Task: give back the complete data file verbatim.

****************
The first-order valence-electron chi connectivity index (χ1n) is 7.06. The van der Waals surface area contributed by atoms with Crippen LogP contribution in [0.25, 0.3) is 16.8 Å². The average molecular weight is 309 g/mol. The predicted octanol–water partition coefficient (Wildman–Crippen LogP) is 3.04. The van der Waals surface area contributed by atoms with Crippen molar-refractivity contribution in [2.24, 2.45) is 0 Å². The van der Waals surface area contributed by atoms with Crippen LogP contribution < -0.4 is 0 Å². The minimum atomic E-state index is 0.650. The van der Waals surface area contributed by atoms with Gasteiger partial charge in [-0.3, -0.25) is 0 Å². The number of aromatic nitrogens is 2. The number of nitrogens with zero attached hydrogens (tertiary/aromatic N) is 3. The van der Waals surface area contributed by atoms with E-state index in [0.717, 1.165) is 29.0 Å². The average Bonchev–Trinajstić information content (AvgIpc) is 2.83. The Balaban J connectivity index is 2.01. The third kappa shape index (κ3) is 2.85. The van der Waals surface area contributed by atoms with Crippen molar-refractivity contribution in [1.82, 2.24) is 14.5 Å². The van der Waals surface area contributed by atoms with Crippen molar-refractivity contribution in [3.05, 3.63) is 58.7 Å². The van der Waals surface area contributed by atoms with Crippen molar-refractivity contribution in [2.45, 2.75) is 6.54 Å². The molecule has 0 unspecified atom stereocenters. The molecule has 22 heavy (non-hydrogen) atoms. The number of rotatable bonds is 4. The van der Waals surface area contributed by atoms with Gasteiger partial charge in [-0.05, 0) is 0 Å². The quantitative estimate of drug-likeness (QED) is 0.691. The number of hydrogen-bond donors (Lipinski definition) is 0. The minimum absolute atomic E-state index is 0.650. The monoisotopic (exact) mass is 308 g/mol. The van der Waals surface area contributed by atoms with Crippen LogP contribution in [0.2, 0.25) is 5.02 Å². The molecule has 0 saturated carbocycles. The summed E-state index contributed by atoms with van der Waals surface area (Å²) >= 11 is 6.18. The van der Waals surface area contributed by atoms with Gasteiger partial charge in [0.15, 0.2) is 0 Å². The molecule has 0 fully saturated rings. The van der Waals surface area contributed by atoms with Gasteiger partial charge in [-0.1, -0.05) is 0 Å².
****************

The first-order valence-electron chi connectivity index (χ1n) is 7.06. The van der Waals surface area contributed by atoms with Crippen LogP contribution in [0.25, 0.3) is 16.8 Å². The average molecular weight is 309 g/mol. The predicted octanol–water partition coefficient (Wildman–Crippen LogP) is 3.04. The van der Waals surface area contributed by atoms with Crippen molar-refractivity contribution in [2.24, 2.45) is 0 Å². The van der Waals surface area contributed by atoms with Crippen LogP contribution < -0.4 is 0 Å². The minimum atomic E-state index is 0.650. The van der Waals surface area contributed by atoms with Gasteiger partial charge in [-0.3, -0.25) is 0 Å². The number of aromatic nitrogens is 2. The number of nitrogens with zero attached hydrogens (tertiary/aromatic N) is 3. The van der Waals surface area contributed by atoms with E-state index in [0.717, 1.165) is 29.0 Å². The average Bonchev–Trinajstić information content (AvgIpc) is 2.83. The Balaban J connectivity index is 2.01. The third kappa shape index (κ3) is 2.85. The van der Waals surface area contributed by atoms with Crippen molar-refractivity contribution in [1.82, 2.24) is 14.5 Å². The van der Waals surface area contributed by atoms with Crippen molar-refractivity contribution in [3.05, 3.63) is 58.7 Å². The van der Waals surface area contributed by atoms with Crippen molar-refractivity contribution in [2.45, 2.75) is 6.54 Å². The molecule has 0 unspecified atom stereocenters. The molecule has 22 heavy (non-hydrogen) atoms. The number of rotatable bonds is 4. The van der Waals surface area contributed by atoms with Gasteiger partial charge in [-0.05, 0) is 0 Å². The quantitative estimate of drug-likeness (QED) is 0.691. The number of hydrogen-bond donors (Lipinski definition) is 0. The minimum absolute atomic E-state index is 0.650. The monoisotopic (exact) mass is 308 g/mol. The van der Waals surface area contributed by atoms with Crippen LogP contribution in [0.2, 0.25) is 5.02 Å². The molecule has 0 saturated carbocycles. The summed E-state index contributed by atoms with van der Waals surface area (Å²) >= 11 is 6.18. The van der Waals surface area contributed by atoms with Gasteiger partial charge in [0.15, 0.2) is 0 Å². The molecule has 0 fully saturated rings. The van der Waals surface area contributed by atoms with Gasteiger partial charge in [-0.1, -0.05) is 0 Å².